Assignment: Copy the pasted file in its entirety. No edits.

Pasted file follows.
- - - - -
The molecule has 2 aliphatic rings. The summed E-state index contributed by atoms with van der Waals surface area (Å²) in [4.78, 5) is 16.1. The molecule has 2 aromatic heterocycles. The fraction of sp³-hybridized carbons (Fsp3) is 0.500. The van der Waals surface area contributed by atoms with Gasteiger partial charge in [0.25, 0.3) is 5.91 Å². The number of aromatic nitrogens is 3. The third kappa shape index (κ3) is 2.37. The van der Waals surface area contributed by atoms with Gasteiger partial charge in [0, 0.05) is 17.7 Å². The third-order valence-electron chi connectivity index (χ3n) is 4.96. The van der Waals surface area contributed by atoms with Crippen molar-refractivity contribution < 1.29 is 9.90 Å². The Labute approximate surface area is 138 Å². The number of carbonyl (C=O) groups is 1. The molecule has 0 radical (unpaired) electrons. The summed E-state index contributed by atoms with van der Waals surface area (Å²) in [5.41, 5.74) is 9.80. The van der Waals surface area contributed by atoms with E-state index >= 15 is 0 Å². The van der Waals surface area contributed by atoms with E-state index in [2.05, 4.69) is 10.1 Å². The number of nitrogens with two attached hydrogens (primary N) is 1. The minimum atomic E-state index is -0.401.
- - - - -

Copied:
The molecule has 2 aliphatic rings. The summed E-state index contributed by atoms with van der Waals surface area (Å²) in [4.78, 5) is 16.1. The molecule has 2 aromatic heterocycles. The fraction of sp³-hybridized carbons (Fsp3) is 0.500. The van der Waals surface area contributed by atoms with Gasteiger partial charge in [0.25, 0.3) is 5.91 Å². The number of aromatic nitrogens is 3. The third kappa shape index (κ3) is 2.37. The van der Waals surface area contributed by atoms with Gasteiger partial charge in [0, 0.05) is 17.7 Å². The third-order valence-electron chi connectivity index (χ3n) is 4.96. The van der Waals surface area contributed by atoms with Crippen molar-refractivity contribution < 1.29 is 9.90 Å². The Labute approximate surface area is 138 Å². The number of carbonyl (C=O) groups is 1. The molecule has 0 radical (unpaired) electrons. The summed E-state index contributed by atoms with van der Waals surface area (Å²) in [5.41, 5.74) is 9.80. The van der Waals surface area contributed by atoms with E-state index >= 15 is 0 Å². The van der Waals surface area contributed by atoms with E-state index in [2.05, 4.69) is 10.1 Å². The number of nitrogens with two attached hydrogens (primary N) is 1. The minimum atomic E-state index is -0.401.